There may be times when you want to massage the data before appending
it, in which case you obviously have to do it the long way. Otherwise
these are definitely neater, the last one especially.

You could even do it as a one-liner -
rows = list(csv.reader(open('trans.csv', 'rb')))

It still looks perfectly readable to me.

Thanks

Frank

Jun 13 '06 #4

P: n/a
Frank;
I would just like to thank-you for this timely post.
I am working on a reporting project that needed "groupby" functionality
and I was going to sit down this morning to rework some "very ugly
code" into some "not quite so ugly code".

Your post got me pointed to in the "right" direction and the end
results will be much more flexible and ALOT more maintainable.

Thanks.

Jun 13 '06 #5

P: n/a
Frank Millman wrote:
reader = csv.reader(open('trans.csv', 'rb'))
rows = []
for row in reader:
rows.append(row)


Why do you create a list of rows instead of just iterating over the
reader directly?
--
Benji York
Jun 13 '06 #6

P: n/a
Frank Millman wrote:
Hi all

This is probably old hat to most of you, but for me it was a
revelation, so I thought I would share it in case someone has a similar
requirement.

I had to convert an old program that does a traditional pass through a
sorted data file, breaking on a change of certain fields, processing
each row, accumulating various totals, and doing additional processing
at each break. I am not using a database for this one, as the file
sizes are not large - a few thousand rows at most. I am using csv
files, and using the csv module so that each row is nicely formatted
into a list.

The traditional approach is quite fiddly, saving the values of the
various break fields, comparing the values on each row with the saved
values, and taking action if the values differ. The more break fields
there are, the fiddlier it gets.

I was going to do the same in python, but then I vaguely remembered
reading about 'groupby'. It took a little while to figure it out, but
once I had cracked it, it transformed the task into one of utter
simplicity.

Here is an example. Imagine a transaction file sorted by branch,
account number, and date, and you want to break on all three.

-----------------------------
import csv
from itertools import groupby
from operator import itemgetter

BRN = 0
ACC = 1
DATE = 2

reader = csv.reader(open('trans.csv', 'rb'))
rows = []
for row in reader:
rows.append(row)

for brn,brnList in groupby(rows,itemgetter(BRN)):
for acc,accList in groupby(brnList,itemgetter(ACC)):
for date,dateList in groupby(accList,itemgetter(DATE)):
for row in dateList:
[do something with row]
[do something on change of date]
[do something on change of acc]
[do something on change of brn]
-----------------------------

Hope someone finds this of interest.

Frank Millman


I'm sure I'm going to get a lot of flac on this list for proposing to
turn nested for-loops into a recursive function, but I couldn't help
myself. This seems more simple to me, but for others it may be difficult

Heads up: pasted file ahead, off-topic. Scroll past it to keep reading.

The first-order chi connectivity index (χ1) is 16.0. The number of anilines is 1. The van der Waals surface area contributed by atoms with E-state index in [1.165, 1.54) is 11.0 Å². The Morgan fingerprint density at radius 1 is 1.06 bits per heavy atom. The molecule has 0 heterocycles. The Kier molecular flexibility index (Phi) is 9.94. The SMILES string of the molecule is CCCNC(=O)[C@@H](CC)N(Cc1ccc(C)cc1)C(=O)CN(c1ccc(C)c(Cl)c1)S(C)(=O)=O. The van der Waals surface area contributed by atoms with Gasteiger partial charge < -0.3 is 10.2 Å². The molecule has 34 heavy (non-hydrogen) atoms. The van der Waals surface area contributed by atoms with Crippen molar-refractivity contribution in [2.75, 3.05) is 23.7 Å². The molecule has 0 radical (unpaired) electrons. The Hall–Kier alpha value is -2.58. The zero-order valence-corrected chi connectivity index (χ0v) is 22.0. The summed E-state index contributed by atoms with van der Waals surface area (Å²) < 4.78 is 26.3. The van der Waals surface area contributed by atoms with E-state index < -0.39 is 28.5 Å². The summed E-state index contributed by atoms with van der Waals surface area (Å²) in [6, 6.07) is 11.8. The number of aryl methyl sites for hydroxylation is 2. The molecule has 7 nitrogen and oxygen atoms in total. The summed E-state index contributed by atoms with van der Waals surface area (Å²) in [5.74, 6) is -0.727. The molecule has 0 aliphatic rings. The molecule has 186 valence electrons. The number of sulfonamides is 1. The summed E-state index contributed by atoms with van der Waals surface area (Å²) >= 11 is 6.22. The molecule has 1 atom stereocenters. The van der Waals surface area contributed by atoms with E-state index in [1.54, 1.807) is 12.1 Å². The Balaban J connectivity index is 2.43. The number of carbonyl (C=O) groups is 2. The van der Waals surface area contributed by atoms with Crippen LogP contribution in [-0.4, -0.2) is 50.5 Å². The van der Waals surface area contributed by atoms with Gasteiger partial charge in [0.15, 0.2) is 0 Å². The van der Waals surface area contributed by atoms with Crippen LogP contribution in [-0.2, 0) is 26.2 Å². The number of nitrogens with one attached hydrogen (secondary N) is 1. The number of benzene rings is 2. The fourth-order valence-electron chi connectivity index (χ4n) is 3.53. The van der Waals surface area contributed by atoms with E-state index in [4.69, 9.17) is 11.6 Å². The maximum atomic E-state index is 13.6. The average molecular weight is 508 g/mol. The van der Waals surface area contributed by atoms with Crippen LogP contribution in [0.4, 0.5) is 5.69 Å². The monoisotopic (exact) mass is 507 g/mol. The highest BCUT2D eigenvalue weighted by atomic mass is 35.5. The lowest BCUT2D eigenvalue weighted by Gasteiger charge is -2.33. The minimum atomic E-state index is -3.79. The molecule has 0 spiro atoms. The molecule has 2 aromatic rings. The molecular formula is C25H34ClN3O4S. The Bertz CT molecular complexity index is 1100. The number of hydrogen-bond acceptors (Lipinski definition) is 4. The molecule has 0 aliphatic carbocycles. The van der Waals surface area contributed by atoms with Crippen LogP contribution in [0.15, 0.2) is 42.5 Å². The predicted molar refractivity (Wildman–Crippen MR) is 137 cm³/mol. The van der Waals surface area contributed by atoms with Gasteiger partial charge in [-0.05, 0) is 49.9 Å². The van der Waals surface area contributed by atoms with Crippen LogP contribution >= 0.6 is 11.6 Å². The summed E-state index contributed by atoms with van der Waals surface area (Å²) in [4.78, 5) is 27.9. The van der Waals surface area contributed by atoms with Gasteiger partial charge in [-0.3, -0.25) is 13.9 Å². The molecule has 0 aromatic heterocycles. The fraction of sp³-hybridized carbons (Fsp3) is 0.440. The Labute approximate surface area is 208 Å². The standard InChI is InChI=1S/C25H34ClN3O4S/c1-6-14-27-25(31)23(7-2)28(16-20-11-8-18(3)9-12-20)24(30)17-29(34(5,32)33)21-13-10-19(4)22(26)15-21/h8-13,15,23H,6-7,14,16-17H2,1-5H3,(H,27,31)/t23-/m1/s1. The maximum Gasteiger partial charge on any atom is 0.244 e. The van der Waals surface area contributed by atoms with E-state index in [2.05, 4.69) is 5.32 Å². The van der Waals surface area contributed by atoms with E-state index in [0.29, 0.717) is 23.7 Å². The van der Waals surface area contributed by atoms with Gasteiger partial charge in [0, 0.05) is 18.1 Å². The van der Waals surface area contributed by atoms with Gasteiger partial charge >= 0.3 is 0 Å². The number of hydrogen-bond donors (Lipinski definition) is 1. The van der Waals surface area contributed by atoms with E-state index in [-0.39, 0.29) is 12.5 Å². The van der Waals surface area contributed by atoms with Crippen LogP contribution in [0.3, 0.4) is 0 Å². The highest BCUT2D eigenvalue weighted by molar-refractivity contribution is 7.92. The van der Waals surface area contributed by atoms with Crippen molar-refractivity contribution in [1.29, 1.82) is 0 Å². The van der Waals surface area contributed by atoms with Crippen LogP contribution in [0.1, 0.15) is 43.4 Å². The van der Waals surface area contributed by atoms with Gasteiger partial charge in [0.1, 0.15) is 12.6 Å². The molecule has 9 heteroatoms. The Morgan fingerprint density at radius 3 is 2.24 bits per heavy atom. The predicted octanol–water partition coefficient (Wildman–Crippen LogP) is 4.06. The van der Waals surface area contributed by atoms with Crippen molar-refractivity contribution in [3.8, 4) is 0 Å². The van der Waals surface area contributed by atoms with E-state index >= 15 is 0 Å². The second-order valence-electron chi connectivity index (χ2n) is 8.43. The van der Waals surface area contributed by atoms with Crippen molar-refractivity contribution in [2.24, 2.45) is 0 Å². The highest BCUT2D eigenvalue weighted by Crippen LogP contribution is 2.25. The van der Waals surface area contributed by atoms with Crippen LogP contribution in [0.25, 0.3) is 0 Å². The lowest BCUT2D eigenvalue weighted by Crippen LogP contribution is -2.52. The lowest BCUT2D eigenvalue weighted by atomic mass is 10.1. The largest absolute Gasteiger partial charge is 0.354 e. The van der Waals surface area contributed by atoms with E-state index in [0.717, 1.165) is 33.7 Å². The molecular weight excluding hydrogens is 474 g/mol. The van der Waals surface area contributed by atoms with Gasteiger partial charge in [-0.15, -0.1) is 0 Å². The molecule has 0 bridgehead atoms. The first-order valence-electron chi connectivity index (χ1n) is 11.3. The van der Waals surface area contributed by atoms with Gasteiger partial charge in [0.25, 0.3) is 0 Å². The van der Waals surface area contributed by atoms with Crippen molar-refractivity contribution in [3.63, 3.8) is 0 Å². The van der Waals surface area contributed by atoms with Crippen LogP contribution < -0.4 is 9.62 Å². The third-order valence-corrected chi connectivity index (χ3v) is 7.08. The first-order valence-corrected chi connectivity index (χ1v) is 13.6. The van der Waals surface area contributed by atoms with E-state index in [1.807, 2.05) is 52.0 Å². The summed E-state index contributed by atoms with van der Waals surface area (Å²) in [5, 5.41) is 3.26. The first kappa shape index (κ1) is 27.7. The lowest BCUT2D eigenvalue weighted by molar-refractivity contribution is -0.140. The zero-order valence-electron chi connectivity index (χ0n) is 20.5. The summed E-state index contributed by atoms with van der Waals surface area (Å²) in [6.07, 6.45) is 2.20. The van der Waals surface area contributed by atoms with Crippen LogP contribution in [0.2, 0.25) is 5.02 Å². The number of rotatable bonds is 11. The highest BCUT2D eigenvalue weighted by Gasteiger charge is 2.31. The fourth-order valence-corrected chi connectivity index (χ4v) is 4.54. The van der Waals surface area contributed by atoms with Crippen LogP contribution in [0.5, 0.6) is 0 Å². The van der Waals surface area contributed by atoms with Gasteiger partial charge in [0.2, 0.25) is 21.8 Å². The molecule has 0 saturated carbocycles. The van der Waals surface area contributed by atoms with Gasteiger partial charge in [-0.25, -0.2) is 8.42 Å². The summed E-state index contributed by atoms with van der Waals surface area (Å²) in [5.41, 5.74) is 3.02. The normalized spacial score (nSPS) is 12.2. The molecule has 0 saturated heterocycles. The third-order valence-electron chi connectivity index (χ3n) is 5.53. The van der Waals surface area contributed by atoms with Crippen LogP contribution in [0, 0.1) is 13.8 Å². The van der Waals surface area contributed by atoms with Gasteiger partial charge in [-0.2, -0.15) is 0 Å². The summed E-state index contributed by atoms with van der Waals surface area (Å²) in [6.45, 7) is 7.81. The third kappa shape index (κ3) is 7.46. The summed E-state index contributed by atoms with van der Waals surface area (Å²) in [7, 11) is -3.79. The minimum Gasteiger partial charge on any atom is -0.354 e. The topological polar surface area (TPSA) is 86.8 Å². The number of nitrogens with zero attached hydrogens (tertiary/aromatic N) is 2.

to look at, and these people will undoubtedly complain.
import csv
from itertools import groupby
from operator import itemgetter

reader = csv.reader(open('trans.csv', 'rb'))
rows = []
for row in reader:
rows.append(row)

def brn_doer(row):
[doing something with brn here]

def acc_doer(date):
[you get the idea]

[etc.]

doers = [brn_doer, acc_doer, date_doer, row_doer]

def doit(rows, doers, i=0):
for r, alist in groupby(rows, itemgetter(i)):
doit(alist, doers[1:], i+1)
doers[0](r)

doit(rows, doers, 0)

Now all of those ugly for loops become one recursive function. Bear in
mind, its not all that 'elegant', but it looks nicer, is more succinct,
abstracts the process, and scales to arbitrary depth. Tragically,
however, it has been generalized, which is likely to raise some hackles
here. And, oh yes, it didn't answer exactly your question (which you
didn't really have). I'm sure I will regret this becuase, as you will
find, suggesting code on this list with additional utility is somewhat
discouraged by the vociferous few who make a religion out of 'import this'.

Also, I still have no idea what 'groupby' does. It looks interesting
thgough, thanks for pointing it out.

James

--
James Stroud
UCLA-DOE Institute for Genomics and Proteomics
Box 951570
Los Angeles, CA 90095

http://www.jamesstroud.com/
Jun 13 '06 #7

P: n/a
James Stroud wrote:
Frank Millman wrote:
Hi all

This is probably old hat to most of you, but for me it was a
revelation, so I thought I would share it in case someone has a similar
requirement.

I had to convert an old program that does a traditional pass through a
sorted data file, breaking on a change of certain fields, processing
each row, accumulating various totals, and doing additional processing
at each break. I am not using a database for this one, as the file
sizes are not large - a few thousand rows at most. I am using csv
files, and using the csv module so that each row is nicely formatted
into a list.

The traditional approach is quite fiddly, saving the values of the
various break fields, comparing the values on each row with the saved
values, and taking action if the values differ. The more break fields
there are, the fiddlier it gets.

I was going to do the same in python, but then I vaguely remembered
reading about 'groupby'. It took a little while to figure it out, but